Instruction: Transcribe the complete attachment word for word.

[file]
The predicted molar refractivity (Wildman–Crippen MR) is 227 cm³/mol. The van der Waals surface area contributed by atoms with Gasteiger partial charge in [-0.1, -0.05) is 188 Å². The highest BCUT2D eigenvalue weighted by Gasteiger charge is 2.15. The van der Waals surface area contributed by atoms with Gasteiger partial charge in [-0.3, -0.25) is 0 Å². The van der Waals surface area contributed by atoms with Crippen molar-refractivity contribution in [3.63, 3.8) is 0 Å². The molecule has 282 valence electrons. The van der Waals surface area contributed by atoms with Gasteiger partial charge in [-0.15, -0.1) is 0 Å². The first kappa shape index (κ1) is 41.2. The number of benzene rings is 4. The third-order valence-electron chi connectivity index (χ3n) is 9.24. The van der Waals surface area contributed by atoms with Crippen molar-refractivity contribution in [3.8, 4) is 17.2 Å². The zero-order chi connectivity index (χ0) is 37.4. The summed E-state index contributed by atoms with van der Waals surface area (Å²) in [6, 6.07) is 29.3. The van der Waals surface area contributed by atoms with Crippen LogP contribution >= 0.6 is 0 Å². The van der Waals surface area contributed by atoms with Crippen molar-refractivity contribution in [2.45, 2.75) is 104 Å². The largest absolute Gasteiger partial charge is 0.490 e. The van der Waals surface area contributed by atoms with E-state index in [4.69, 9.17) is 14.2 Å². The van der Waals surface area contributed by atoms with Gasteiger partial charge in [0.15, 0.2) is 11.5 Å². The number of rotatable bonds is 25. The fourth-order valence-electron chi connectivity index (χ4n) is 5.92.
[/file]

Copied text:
The predicted molar refractivity (Wildman–Crippen MR) is 227 cm³/mol. The van der Waals surface area contributed by atoms with Gasteiger partial charge in [-0.1, -0.05) is 188 Å². The highest BCUT2D eigenvalue weighted by Gasteiger charge is 2.15. The van der Waals surface area contributed by atoms with Gasteiger partial charge in [-0.3, -0.25) is 0 Å². The van der Waals surface area contributed by atoms with Crippen molar-refractivity contribution in [3.63, 3.8) is 0 Å². The molecule has 282 valence electrons. The van der Waals surface area contributed by atoms with Gasteiger partial charge in [-0.15, -0.1) is 0 Å². The first kappa shape index (κ1) is 41.2. The number of benzene rings is 4. The third-order valence-electron chi connectivity index (χ3n) is 9.24. The van der Waals surface area contributed by atoms with Crippen molar-refractivity contribution in [3.8, 4) is 17.2 Å². The zero-order chi connectivity index (χ0) is 37.4. The summed E-state index contributed by atoms with van der Waals surface area (Å²) in [6, 6.07) is 29.3. The van der Waals surface area contributed by atoms with Crippen LogP contribution >= 0.6 is 0 Å². The van der Waals surface area contributed by atoms with Crippen molar-refractivity contribution in [2.45, 2.75) is 104 Å². The largest absolute Gasteiger partial charge is 0.490 e. The van der Waals surface area contributed by atoms with E-state index in [4.69, 9.17) is 14.2 Å². The van der Waals surface area contributed by atoms with Gasteiger partial charge in [0.15, 0.2) is 11.5 Å². The number of rotatable bonds is 25. The fourth-order valence-electron chi connectivity index (χ4n) is 5.92.